Lacey Daley

I dance with people who are older than me. Someone told me years ago never to try it, but here I am, cooped up in ballrooms and dance clubs cavorting with people often three times my age. I can’t stop. I don’t want to stop.

I used to hide it, back when risking what was left of my name meant something. So I would go to school, sign in on the tennis roster, then leave. No one noticed, or no one asked. I knew about Ronnie not graduating because of it, and Jean too. Actually, I think Jean graduated but got absorbed somewhere into the nothingness of the habit soon after.

When I started, I only went to Teddy’s Lounge, a dimly lit and elegant place, where I could count on two older men for a Rumba Hour partner. The taller one, the one who wore the velvet vest and smelled like a cob pipe, had a firm grip and large hands that straightened my slouching shoulders. He adjusted his stride to mine to make the hip sway more natural. It was a fatherly gesture, like shortening an old golf club. When we got close, I could read this in his eyes. The other man was completely bald and would wipe his halo of shining sweat with his forearms, then press them against my lower back. That dampness became familiar and loosened my limbs. I missed it once he passed.

The better I got at managing my stigma, the more places I frequented. When the heat died out at Teddy’s and the crowd retreated to the bar, I would go next door to Havana. Things were all a bit sexier there, so I would shed my cardigan. The smoky atmosphere darkened my virgin glow and hid the logo on my tennis uniform. I danced the Mambo there, sometimes the Salsa. There was always a woman by the door who reminded me of my mother, minus the stale liquor under her breath. She was dark and called on me by tapping the nape of my neck. Even though the dances we did together made me sweat, I got goose bumps when her fingernails dug into my hip bones. I didn’t mind the marks she left. I studied these trophies on my skin when I was home and wishing I wasn’t.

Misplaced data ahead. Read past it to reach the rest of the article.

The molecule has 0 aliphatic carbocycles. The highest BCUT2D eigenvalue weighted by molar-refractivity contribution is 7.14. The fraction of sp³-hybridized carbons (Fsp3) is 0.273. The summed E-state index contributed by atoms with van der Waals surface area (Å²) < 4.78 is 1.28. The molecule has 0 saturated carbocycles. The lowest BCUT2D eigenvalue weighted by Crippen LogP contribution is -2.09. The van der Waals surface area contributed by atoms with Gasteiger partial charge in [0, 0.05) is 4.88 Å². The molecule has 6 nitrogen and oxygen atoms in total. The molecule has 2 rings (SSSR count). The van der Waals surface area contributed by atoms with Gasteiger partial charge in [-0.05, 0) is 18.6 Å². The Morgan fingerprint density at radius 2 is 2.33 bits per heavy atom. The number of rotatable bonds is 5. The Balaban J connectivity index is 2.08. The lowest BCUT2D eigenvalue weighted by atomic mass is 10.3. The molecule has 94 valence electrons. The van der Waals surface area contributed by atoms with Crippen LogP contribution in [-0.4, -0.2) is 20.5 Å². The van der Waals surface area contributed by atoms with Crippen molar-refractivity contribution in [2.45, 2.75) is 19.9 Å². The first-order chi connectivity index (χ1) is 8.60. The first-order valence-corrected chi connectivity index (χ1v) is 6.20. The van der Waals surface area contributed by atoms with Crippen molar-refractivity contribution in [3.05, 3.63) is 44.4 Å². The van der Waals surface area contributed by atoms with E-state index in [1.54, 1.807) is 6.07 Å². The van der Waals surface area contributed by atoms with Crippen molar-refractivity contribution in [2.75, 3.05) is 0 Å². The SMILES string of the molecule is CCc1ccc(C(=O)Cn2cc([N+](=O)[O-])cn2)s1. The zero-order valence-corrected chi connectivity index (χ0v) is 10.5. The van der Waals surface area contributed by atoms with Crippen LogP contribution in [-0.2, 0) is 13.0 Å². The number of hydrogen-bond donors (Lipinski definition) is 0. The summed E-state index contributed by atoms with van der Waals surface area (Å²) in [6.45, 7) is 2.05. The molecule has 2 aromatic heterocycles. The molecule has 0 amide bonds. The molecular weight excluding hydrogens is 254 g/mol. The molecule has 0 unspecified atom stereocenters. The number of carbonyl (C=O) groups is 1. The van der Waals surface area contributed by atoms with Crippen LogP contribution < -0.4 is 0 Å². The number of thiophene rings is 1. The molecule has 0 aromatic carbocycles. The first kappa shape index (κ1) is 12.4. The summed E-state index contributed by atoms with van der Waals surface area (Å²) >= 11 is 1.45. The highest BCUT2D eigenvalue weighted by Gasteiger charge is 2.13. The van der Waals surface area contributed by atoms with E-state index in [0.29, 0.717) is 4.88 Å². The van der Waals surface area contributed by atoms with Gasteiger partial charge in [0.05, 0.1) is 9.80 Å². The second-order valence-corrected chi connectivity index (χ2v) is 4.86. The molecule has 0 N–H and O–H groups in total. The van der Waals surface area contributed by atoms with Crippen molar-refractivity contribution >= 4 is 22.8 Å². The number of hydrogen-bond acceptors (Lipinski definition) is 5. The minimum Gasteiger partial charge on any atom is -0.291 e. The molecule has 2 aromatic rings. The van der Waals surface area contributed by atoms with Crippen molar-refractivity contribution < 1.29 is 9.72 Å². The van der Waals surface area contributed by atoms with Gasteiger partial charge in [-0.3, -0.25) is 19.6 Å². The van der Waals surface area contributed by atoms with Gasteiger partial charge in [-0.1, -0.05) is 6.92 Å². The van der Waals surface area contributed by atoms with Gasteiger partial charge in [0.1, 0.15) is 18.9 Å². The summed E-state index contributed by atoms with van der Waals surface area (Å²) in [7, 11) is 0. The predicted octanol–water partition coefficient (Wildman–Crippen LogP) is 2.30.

Sometimes men took my hand, other times women, but it was always someone older. If it wasn’t my hand it was my hip, if it wasn’t my hip it was my waist. No matter what, there was always contact, touch meant for me. In dance, it was appropriate.

At the beginning, people stared. I would walk past dropped jaws and sharp fingers all the way to the spot-lit floor. My age was obvious. The black and blue around my eyes made everyone murmur, yet no one ever turned me away. I was new, I was different, and I didn’t have much to lose.

Nowadays I find myself at more and more venues: festivals, receptions, anything of the sort. I have regulars. They wait for me to show up, backs against the wall until I enter. They approach me. I don’t know their names and they don’t buy me drinks. Few words are exchanged. We simply dance on those wooden floors we’ve come to call home. They are mature and I am still small. Their fists are tight but not cocked, the pressure around my hand like an instinctive protection from harm in the wild. Their mouths are open but the only thing that comes out is the hot breath of a stranger on my neck. With my gaze to the hardwood floor, I put my feet in the path of theirs. There is friction between our bodies. Our trail catches fire.